Yes, there are issues to sort out, including how the art is insured, if it’s protected from damage (especially in restaurants, smoky halls, and beauty salons) and so on. You can check with other art associations and see how they handle it; generally, I don’t fret about this too much, but some artists do. I’ve had small pieces stolen from shows, but never anything that was taken off the wall. (That said, it can happen, so never show your valuable art in a setting that makes you nervous.)

Anyway, that’s the general idea… really just the tip of the iceberg. I hope this helps!

What is ‘true art’?

    Background: In December 2003, a debate flared up online when someone used the phrase ‘true art’ and tried to suggest that some artists’ works aren’t really art. This was my reply. I think that it applies to many discussions about art as a profession, so I’ve included it here.

If we start debating what is “true art,” we’re going to have problems in a hurry. Most of them will be semantic.

Recently, I laughed out loud when one directory-type website put all “physical arts” (ballet, etc) in the category of “sports.”

I understand their dilemma. I mean, some of the gymnastic work that I see at the Olympics (for example) are very definitely “art,” but they’re also sports. How can anyone draw a line between the two?

So, let’s not go down any path that involves saying what’s “art” or “true art,” and what isn’t. There will always be debates about the nature of crafts, and where mixed media art fits in, and so on. That’s just semantics.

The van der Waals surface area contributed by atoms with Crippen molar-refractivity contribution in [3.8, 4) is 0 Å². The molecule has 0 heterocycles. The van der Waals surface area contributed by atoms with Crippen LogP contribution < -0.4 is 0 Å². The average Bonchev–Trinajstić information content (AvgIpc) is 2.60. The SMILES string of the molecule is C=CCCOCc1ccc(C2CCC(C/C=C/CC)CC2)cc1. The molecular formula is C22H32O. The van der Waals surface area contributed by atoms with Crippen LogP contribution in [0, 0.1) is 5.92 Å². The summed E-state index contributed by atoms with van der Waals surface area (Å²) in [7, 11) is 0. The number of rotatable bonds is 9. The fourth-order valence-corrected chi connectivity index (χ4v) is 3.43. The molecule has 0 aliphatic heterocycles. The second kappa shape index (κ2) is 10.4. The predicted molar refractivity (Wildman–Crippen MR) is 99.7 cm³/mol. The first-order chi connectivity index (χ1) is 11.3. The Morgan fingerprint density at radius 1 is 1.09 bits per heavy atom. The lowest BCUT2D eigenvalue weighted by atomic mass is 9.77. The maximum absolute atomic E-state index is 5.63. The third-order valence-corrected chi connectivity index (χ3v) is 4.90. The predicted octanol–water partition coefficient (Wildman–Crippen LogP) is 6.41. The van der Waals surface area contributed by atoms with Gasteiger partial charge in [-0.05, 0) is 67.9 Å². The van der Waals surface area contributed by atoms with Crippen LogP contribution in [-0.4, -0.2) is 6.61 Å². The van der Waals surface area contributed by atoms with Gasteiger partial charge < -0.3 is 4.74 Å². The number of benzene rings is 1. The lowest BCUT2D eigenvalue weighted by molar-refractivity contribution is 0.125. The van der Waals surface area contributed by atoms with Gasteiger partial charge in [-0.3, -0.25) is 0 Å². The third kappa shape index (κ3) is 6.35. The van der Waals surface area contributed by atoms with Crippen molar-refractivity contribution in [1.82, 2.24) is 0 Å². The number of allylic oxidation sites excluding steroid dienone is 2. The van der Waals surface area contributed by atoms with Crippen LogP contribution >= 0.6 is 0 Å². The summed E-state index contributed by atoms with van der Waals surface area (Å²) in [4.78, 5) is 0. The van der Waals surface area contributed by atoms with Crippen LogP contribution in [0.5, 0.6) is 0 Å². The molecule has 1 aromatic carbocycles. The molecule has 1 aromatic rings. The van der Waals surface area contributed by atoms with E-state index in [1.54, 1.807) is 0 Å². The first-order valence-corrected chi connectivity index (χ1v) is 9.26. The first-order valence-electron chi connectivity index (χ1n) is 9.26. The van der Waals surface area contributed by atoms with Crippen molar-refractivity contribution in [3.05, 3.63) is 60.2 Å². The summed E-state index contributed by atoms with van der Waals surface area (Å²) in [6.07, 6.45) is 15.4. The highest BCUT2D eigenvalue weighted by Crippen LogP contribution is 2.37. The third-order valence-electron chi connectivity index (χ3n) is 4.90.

In my opinion, it’s art if you say that it’s art. Period.

Along the same line… Let’s not reduce our discussions to what artistic compromises and marketing techniques are acceptable or moral or anything like that.

Most of us make compromises now & then, if not in our art then in our marketing, to secure an income.

I follow trends and statistics to see what’s selling well at eBay and elsewhere. And often, I look at them and realize, “Cool! I’ve wanted to try some art in that style. Now I have a good excuse to do that!”

I learn from the process, and the art usually sells.

Is it all true, meaningful art? I haven’t a clue. It’s creative and it’s fun. I call it art. That’s all that really matters.

Teaching at National Art Events

If you’ve been teaching at shops for awhile, national art events might be your logical next step. However, they’re not the best choice for everyone.

For the first year or two, expect to lose money teaching at art events. Event paychecks may look juicy, but when you factor in travel, supplies (that you provide), and prep & recovery time, it can equal minimum wage.

Events often require more complex classes, with far more info, more demos, plus more handouts and supplies that you provide.

To learn more about paycheck issues at events, see my article, What Art Teachers Are Paid.

You’ll need to create very different classes than what you usually teach at shops.  Students won’t pay high event prices for classes they can take — for far less — at a local shop.

You’ll need to steadily create new classes, anyway. Some of your event students will go home and teach the exact same class… for far less than you’d charge. They may even use your handouts without your permission. (Almost every teacher has dealt with this at least once. Be gracious about it, but be certain they’re crediting you for the original information. After all, that’s good for your reputation.)

Some teachers continue teaching at shops.  Many don’t.

Within a couple of years on the national scene, other income opportunities will open up.  National events make you into a ‘name’ in this field. Your artwork might earn higher prices in galleries. You may discover licensing opportunities, book contracts, and — of course — fabulous networking… but don’t count on that your first year or two.